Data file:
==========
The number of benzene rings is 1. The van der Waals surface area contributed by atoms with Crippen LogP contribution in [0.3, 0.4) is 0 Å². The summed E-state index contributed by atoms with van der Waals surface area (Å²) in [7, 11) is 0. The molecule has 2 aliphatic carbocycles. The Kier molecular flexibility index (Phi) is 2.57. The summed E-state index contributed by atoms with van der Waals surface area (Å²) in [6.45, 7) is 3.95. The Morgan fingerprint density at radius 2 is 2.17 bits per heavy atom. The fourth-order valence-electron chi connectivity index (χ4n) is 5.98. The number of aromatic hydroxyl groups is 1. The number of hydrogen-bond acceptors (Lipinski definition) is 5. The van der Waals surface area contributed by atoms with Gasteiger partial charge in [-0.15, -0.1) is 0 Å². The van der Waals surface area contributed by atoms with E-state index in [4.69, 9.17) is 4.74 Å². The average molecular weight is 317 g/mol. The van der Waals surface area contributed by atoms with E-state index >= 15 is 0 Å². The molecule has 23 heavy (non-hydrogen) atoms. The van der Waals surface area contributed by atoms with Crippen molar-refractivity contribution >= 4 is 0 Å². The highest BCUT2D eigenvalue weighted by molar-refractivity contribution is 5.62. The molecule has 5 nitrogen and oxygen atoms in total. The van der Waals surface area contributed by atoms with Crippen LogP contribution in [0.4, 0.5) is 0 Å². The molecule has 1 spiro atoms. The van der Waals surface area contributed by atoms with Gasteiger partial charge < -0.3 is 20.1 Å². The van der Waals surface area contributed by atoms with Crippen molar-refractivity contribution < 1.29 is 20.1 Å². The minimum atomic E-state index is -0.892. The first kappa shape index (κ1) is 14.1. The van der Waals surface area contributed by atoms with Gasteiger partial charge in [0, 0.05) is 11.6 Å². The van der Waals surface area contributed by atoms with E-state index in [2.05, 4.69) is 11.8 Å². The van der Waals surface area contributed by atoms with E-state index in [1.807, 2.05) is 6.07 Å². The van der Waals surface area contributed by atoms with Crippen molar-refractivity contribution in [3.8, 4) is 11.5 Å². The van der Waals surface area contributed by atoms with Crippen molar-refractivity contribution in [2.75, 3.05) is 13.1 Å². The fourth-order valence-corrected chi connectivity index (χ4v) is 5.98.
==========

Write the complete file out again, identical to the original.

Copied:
The number of benzene rings is 1. The van der Waals surface area contributed by atoms with Crippen LogP contribution in [0.3, 0.4) is 0 Å². The summed E-state index contributed by atoms with van der Waals surface area (Å²) in [7, 11) is 0. The molecule has 2 aliphatic carbocycles. The Kier molecular flexibility index (Phi) is 2.57. The summed E-state index contributed by atoms with van der Waals surface area (Å²) in [6.45, 7) is 3.95. The Morgan fingerprint density at radius 2 is 2.17 bits per heavy atom. The fourth-order valence-electron chi connectivity index (χ4n) is 5.98. The number of aromatic hydroxyl groups is 1. The number of hydrogen-bond acceptors (Lipinski definition) is 5. The van der Waals surface area contributed by atoms with Gasteiger partial charge in [-0.15, -0.1) is 0 Å². The van der Waals surface area contributed by atoms with E-state index in [4.69, 9.17) is 4.74 Å². The average molecular weight is 317 g/mol. The van der Waals surface area contributed by atoms with E-state index >= 15 is 0 Å². The molecule has 23 heavy (non-hydrogen) atoms. The van der Waals surface area contributed by atoms with Crippen molar-refractivity contribution >= 4 is 0 Å². The highest BCUT2D eigenvalue weighted by molar-refractivity contribution is 5.62. The molecule has 5 nitrogen and oxygen atoms in total. The van der Waals surface area contributed by atoms with Crippen LogP contribution in [0.4, 0.5) is 0 Å². The molecule has 1 spiro atoms. The van der Waals surface area contributed by atoms with Gasteiger partial charge < -0.3 is 20.1 Å². The van der Waals surface area contributed by atoms with Crippen molar-refractivity contribution < 1.29 is 20.1 Å². The minimum atomic E-state index is -0.892. The first kappa shape index (κ1) is 14.1. The van der Waals surface area contributed by atoms with Gasteiger partial charge in [0, 0.05) is 11.6 Å². The van der Waals surface area contributed by atoms with E-state index in [2.05, 4.69) is 11.8 Å². The van der Waals surface area contributed by atoms with E-state index in [1.807, 2.05) is 6.07 Å². The van der Waals surface area contributed by atoms with Crippen molar-refractivity contribution in [3.8, 4) is 11.5 Å². The van der Waals surface area contributed by atoms with Crippen molar-refractivity contribution in [2.75, 3.05) is 13.1 Å². The fourth-order valence-corrected chi connectivity index (χ4v) is 5.98.